None of those templates do anything to show it's PD in the US. It must be PD in both jurisdictions. Superm401 - Talk 06:35, 24 February 2008 (UTC)
No, it mustn't in fact. If it's public domain in the home country a) I think that it qualifies as PD in the US most the time anyway, and b) I believe commons allows it anyway. Patstuart (talk) 19:58, 24 February 2008 (UTC)
Yes, it must. If Commons publishes content that is copyrighted in the U.S., it's violating the law. Thus, we must avoid doing so. It's that simple. Superm401 - Talk 04:33, 27 February 2008 (UTC)
See Commons:Licensing, which explicitly says PD content must be "in the public domain in at least the United States and in the source country of the work." Superm401 - Talk 04:35, 27 February 2008 (UTC)

(unindent)Then, I believe that {{PD-Argentina}}, {{PD-Tunisia}}, and others need to be nominated for deletion (care to offer?). Interestingly, this text is not present in other language versions of COM:L, and this discrepancy needs to be addressed. Again, care to starta a discussion there? Patstuart (talk) 15:49, 27 February 2008 (UTC)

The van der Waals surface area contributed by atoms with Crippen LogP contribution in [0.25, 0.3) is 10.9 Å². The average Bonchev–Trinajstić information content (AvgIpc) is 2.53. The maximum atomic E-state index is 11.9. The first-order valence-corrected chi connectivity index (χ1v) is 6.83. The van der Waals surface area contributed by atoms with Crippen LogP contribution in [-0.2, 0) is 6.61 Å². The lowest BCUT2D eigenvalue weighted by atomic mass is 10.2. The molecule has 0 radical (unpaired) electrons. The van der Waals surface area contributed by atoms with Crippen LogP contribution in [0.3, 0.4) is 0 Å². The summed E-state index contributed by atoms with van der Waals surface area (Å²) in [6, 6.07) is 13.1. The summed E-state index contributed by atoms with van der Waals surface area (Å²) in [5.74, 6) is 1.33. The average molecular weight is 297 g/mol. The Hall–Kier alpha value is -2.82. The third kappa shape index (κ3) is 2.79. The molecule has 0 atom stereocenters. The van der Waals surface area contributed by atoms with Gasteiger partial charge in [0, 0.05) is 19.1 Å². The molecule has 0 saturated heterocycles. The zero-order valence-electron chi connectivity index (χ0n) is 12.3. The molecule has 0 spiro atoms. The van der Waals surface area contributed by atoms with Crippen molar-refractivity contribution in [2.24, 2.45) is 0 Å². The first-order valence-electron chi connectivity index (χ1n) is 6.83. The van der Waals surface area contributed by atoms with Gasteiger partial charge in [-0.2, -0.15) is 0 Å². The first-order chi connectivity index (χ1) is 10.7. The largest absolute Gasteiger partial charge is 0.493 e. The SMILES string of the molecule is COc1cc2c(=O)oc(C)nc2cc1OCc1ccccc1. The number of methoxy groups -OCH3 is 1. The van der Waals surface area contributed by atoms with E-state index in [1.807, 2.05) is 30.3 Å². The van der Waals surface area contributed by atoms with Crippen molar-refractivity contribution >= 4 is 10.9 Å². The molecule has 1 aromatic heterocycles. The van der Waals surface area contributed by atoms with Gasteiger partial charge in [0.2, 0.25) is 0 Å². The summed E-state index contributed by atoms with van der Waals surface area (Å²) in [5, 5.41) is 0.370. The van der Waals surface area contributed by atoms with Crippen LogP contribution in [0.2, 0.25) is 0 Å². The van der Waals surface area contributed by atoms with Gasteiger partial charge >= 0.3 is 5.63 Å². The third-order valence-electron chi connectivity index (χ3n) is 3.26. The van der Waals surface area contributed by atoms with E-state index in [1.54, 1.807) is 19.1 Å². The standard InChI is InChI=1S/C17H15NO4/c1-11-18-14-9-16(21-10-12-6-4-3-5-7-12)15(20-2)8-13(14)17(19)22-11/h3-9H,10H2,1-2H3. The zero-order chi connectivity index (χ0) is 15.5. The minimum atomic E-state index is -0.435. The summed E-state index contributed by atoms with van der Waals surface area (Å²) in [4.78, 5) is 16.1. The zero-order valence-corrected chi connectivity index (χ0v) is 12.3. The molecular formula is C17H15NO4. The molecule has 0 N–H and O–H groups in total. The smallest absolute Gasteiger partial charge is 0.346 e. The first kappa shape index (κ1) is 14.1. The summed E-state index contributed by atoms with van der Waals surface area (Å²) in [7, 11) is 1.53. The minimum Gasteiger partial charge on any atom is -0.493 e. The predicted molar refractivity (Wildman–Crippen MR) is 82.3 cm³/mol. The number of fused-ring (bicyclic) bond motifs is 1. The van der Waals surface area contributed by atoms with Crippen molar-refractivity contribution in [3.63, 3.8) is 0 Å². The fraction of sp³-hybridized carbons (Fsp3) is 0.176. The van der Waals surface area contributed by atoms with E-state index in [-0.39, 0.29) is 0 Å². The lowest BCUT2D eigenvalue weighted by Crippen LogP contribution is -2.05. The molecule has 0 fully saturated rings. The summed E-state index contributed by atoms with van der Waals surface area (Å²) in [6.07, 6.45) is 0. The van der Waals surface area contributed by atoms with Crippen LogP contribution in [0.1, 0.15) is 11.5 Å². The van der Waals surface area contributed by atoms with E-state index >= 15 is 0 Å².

No, they don't have to be deleted, though I agree they are sometimes misused. Argentinian (or Tunisian, etc.) PD photos can only be uploaded if they are also PD in the U.S. I have started a thread at Commons_talk:Licensing#Source_country_and_U.S. to confirm this. Superm401 - Talk 01:15, 2 March 2008 (UTC)
  • Please remove the "published in the U.S." part again. For U.S. works, use {{PD-US}}, and if you want to make clear it's PD in the U.S. because of it having been published before 1923, add {{PD-1923}}. This template should also apply to foreign works, but it's not a stand-alone template. See the discussion Superm401 linked above. Lupo 08:35, 4 March 2008 (UTC)